Live4ever @ SXSW 2023: Our interview with Saloon Dion

Saloon Dion with Live4ever @ SXSW 2023 (Photo: Paul Bachmann)

Saloon Dion with Live4ever @ SXSW 2023 (Photo: Paul Bachmann)

Saloon Dion talk us through their past, present and future in Austin, Texas.

Call us a bunch of old curmudgeons, but a punned band name is always something that’s guaranteed to get Live4ever off on the wrong foot with a new artist.

So imagine our relief then when, upon opening an introductory email about Saloon Dion with a customary roll of the eyes, we found lurking inside a track which remains one of our favourite singles of 2023. Urgent, catchy, full of energy, I Don’t Feel is everything you’d want for a first impression, a cry of self-assurance in being able to choose what to feel and when to feel it.

Imagine our relief too then when, as the band sat down with Live4ever at this year’s SXSW Media Lounge, we found them to be just as open about the…uniqueness of their name:

Our mate had a list of the worst band names he could think of, and we just picked it out of that! What was the other one we had? Simon Cowell’s Jeans was gonna be the other one…

Elephant in the room swiftly dealt with, just three days into their SXSW adventure Saloon Dion can move on to how they’d already had an unforgettable Texan experience.

“Southern hospitality was supposed to be a myth, but it’s definitely real,” they told Live4ever. “When we turned up we literally got off the flight and went to our Airbnb. We got there, it didn’t exist. It was a scam.”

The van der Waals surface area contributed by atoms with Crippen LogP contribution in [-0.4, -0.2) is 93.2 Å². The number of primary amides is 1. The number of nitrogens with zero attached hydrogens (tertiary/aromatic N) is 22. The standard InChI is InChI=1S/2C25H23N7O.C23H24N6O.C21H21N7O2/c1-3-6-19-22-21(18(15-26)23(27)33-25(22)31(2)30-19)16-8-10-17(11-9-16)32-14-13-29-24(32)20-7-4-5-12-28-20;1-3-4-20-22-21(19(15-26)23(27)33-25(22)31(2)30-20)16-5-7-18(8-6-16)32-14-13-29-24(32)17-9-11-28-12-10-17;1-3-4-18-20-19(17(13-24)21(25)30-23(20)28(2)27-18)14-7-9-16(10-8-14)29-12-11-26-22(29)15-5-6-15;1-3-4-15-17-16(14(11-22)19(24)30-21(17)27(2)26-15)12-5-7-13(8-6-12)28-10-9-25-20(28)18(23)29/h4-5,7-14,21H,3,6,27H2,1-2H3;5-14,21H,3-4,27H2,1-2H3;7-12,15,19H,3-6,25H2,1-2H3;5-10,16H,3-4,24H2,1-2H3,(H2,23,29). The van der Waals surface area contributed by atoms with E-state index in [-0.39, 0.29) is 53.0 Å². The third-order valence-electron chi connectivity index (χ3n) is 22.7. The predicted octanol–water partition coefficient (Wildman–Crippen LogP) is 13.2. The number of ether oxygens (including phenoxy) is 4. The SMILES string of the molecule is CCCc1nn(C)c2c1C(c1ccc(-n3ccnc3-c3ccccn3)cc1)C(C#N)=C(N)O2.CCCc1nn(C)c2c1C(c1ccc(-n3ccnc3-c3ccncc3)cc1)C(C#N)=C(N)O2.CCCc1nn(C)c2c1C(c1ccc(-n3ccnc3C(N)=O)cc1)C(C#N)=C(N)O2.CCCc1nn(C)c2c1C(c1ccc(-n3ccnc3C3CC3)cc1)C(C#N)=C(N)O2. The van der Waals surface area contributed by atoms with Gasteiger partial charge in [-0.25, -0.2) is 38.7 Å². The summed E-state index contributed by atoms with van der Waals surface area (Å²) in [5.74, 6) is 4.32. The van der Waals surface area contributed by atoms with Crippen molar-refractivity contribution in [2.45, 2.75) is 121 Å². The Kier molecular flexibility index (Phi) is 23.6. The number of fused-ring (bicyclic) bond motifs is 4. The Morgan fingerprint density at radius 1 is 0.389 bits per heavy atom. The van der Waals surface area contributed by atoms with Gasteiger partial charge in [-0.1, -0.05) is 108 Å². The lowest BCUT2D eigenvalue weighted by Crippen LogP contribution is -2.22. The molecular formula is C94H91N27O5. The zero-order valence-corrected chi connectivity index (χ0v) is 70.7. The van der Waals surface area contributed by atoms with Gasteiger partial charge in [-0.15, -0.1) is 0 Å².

“We’re in the middle of this street. It was getting late. The street had house numbers; there was 23 and then next door was 25, and the one we had booked was 24. It wasn’t across the street, it just wasn’t there!”

“And then this guy went past with his two dogs. He’s like, ‘Y’all lost?’, and we were like, ‘Yeah, man, we’ve been scammed. We don’t know where to go’. And he just took us into his house, gave us some whiskey, gave us some snacks, let us use the Wi-Fi, and he came to our gig last night. It was wicked!”


Let’s go back: sitting across from new artists at the Media Lounge, listening to adventures such as these, it can’t help but bring to mind the missed opportunities so many had during those locked down years, especially as the cancellation of South By Southwest 2020 seemed to be the harbinger of all the bad news which was to follow.

But the existence of Saloon Dion is a sign of the fresh start those dark times also unwittingly inspired. In three different bands, musicians such as these persevered in a community of determined, like-minded individuals who, in the face of being told to retrain, were out to prove their longevity well before they’d had chance to get up on stage.

“It was kind of COVID that killed it off,” they told us. “So these bands ended and then we got together this little group now – a Phoenix rising from the ashes. It just fizzled out, so naturally. All of this is so organic; our bands ended naturally, people started moving away, so we just just came together at the right time. Right place, right time.”

“We were playing together in Bristol. We’d just get pissed at gigs, go to each other’s gigs, and we’d be chatting after going, ‘We should start a band’.”